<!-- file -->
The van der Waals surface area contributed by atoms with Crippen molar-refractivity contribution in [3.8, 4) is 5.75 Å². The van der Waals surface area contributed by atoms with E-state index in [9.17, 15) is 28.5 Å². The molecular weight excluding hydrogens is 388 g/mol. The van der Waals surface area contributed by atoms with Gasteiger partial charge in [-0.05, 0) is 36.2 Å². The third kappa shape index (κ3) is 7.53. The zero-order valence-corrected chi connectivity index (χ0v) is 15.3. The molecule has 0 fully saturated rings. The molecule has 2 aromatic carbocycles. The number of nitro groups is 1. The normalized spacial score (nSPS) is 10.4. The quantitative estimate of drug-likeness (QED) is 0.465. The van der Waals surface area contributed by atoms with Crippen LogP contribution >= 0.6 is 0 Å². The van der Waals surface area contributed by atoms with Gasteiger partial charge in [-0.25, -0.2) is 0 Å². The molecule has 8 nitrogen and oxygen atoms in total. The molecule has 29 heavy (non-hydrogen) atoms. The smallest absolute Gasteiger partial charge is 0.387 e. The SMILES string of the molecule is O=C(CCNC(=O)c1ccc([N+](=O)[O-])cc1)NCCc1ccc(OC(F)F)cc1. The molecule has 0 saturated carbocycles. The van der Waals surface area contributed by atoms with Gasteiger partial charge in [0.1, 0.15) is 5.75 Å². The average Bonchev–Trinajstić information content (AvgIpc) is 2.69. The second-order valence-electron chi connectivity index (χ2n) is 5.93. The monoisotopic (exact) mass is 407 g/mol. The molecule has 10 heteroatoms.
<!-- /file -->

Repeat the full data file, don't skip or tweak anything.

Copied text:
The van der Waals surface area contributed by atoms with Crippen molar-refractivity contribution in [3.8, 4) is 5.75 Å². The van der Waals surface area contributed by atoms with E-state index in [9.17, 15) is 28.5 Å². The molecular weight excluding hydrogens is 388 g/mol. The van der Waals surface area contributed by atoms with Gasteiger partial charge in [-0.05, 0) is 36.2 Å². The third kappa shape index (κ3) is 7.53. The zero-order valence-corrected chi connectivity index (χ0v) is 15.3. The molecule has 0 fully saturated rings. The molecule has 2 aromatic carbocycles. The number of nitro groups is 1. The normalized spacial score (nSPS) is 10.4. The quantitative estimate of drug-likeness (QED) is 0.465. The van der Waals surface area contributed by atoms with Crippen LogP contribution >= 0.6 is 0 Å². The van der Waals surface area contributed by atoms with Gasteiger partial charge in [-0.25, -0.2) is 0 Å². The molecule has 8 nitrogen and oxygen atoms in total. The molecule has 29 heavy (non-hydrogen) atoms. The smallest absolute Gasteiger partial charge is 0.387 e. The SMILES string of the molecule is O=C(CCNC(=O)c1ccc([N+](=O)[O-])cc1)NCCc1ccc(OC(F)F)cc1. The molecule has 0 saturated carbocycles. The van der Waals surface area contributed by atoms with Gasteiger partial charge in [0.1, 0.15) is 5.75 Å². The average Bonchev–Trinajstić information content (AvgIpc) is 2.69. The second-order valence-electron chi connectivity index (χ2n) is 5.93. The monoisotopic (exact) mass is 407 g/mol. The molecule has 10 heteroatoms.